The Circle of Stones by Patrick McCarty

Print Friendly, PDF & Email

Narrated by Bob Eccles

Photograph by Eleanor Bennett
Photograph by Eleanor Bennett

 

A forest—it could be anywhere. It’s part of a “nature preserve,” a sliver of land between the highway and the river. Nobody wanted it, so the county bought it up, halfheartedly staked a few trails and put up some signs touting their conservation efforts. There is a clearing, maybe twenty feet across. To the untrained eye, it is unremarkable save for the stones—seven unremarkable lumpy gray rocks, arranged along a perfect circle at the clearing’s perimeter.

If someone with the proper background stumbled across the clearing, they would see the stone circle and immediately report it to some higher-up at whatever institution they were from. Academic-types—anthropologists and the like—would swarm the site. They’d have their underlings poke around for a while until they decided that the circle was built by the such-and-such indigenous society to commemorate such-and-such astrological event or perform such-and-such ceremony. The theory the academics put forth would have been dry and faintly condescending and utterly, laughably wrong.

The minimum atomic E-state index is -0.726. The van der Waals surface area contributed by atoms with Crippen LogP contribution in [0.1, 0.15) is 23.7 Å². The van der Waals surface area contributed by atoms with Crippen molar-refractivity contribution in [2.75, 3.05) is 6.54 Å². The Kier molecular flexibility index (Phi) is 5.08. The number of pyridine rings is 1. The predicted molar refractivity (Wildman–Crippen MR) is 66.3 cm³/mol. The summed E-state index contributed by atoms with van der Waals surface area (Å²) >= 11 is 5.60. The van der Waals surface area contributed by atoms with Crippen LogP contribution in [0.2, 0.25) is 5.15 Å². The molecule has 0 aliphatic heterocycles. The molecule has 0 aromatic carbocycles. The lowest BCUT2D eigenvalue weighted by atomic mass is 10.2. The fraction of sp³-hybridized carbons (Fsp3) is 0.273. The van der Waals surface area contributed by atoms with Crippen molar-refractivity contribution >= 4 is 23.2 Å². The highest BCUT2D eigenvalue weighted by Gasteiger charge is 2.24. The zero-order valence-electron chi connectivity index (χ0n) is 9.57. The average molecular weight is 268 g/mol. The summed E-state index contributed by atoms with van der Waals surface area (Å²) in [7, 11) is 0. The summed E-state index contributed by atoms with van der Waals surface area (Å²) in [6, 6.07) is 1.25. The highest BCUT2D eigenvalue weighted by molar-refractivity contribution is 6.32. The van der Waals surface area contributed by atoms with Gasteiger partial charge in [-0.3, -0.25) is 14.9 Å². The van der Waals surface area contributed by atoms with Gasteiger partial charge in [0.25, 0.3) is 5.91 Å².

The people who erected the circle have been entirely forgotten by history, wiped out before anybody thought to start keeping track of such things. The circle of stones in the unremarkable clearing had no ceremonial or astrological function whatsoever—it was put there as a warning.

But the academics never got their hands on the circle of stones. Nobody with the proper background ever stumbled on the site, because the circle didn’t want them to.

* * *

“I don’t know, I guess this place just always felt more interesting when I was a kid.” It is a young woman speaking, a blanket slung over her arm. She is walking down one of the little footpaths with a young man beside her, carrying a cooler. “I mean, my mom would take me to the park all the time, and that always felt, you know, contained and safe. But, like, she only took me here like twice but I really remember this place. I remember it being all big and magical—like, out there, there was this world that grownups ran and everything was under somebody’s control. But here—here, anything could happen.”

“Did anything ever actually happen?” the man says.

“No, of course not. My mom and I would walk until whenever she got tired and then we’d get back in the car and go to McDonald’s or something.”